Grazed oak woodlands in Sardinia

Description of system

Semi-extensive livestock farming occupies about 50% of the total area of Sardinia (24090 km2), and about half of this grazed area belongs to the category “other wooded areas”. In addition, forests occupy about 5800 km2 in Sardinia, and about 30% (1800 km2) are considered to be of high nature value. Hence much of the Sardinian rural landscape is characterized by a mosaic of agroforestry systems including grazed forests and wooded grasslands where scattered Quercus species (holm oak, cork oak and deciduous oak trees) are mixed with permanent or temporary pastures or intercropped with cereals and/or fodder crops.

Initial stakeholder meeting

The first meeting of the stakeholder group was help on 9 July 2014 at Foresta Demaniale di Monte Pisanu (Bono) in Sardinia. The meeting was attended by 15 stakeholders from various backgrounds including farmers, researchers, and policy makers. The highly ranked positive attributes of the agroforestry system were the diverse and high quality of the products, the high value of the cultural landscape, and the reduction of fire risk. One of the research issues that emerged was the need to improve the quality and quantity of the pasture component of the silvopastoral systems.
If you would like to know about the activity of this group, please contact Dr. Antonello Franca <a href="">(</a> at the Institute of Animal Production System in Mediterranean Environment (CNR-ISPAAM).

Download the initial stakeholder report

An initial stakeholder report was produced in September 2014.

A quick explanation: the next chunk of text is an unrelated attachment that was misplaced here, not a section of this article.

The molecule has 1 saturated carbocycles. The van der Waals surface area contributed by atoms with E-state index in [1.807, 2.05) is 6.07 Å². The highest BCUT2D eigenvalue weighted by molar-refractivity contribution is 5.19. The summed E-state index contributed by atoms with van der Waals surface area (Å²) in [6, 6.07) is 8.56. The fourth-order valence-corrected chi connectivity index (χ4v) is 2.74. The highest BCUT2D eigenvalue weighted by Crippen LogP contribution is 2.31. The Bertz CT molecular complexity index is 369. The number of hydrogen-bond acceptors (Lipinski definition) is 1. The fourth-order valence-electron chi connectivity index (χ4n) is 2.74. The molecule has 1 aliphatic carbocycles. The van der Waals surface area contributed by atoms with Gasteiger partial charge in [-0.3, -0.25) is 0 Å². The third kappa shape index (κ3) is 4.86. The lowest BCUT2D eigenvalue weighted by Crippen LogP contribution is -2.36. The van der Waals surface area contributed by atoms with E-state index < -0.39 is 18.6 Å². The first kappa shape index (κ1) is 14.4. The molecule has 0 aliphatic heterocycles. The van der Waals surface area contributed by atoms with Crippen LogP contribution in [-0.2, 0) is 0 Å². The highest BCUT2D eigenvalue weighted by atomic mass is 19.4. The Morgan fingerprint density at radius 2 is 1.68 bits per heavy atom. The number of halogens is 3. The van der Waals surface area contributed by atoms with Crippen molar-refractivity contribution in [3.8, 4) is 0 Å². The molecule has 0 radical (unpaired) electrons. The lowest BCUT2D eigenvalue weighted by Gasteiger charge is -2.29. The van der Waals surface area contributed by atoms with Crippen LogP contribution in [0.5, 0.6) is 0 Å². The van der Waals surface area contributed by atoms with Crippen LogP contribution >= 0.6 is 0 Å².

Download the initial research and development protocol

A research and development protocol was produced in March 2015.

Download the system description

A system description describing some initial results, including pasture diversity, was produced in December 2015.

Lessons learnt

Antonello Franca and his colleagues describe the lessons learnt from their research on legumes in the wood pastures of Sardinia. 

  • The first part of the report describes one site with 10-40 trees per hectare, and another with 450 trees per hectare.  At each site the productivity of two legume mixtures was compared to natural vegetation in “shaded” and “unshaded” areas.  Dry matter production of the pasture and the mixtures was reduced by shade. Legume species which seemed more resilient to shade have been identified.
  • The second half of the report focuses on the effect of grazing on the seed bank in the wood pastures of Monte Pisanu in Central Sardinia. The number of legumes in the seed bank can be increased through grazing management and phosphorus fertilization.

Download the innovation leaflets

08_Shade_tolerant_legumes.pdf (553.5 KiB)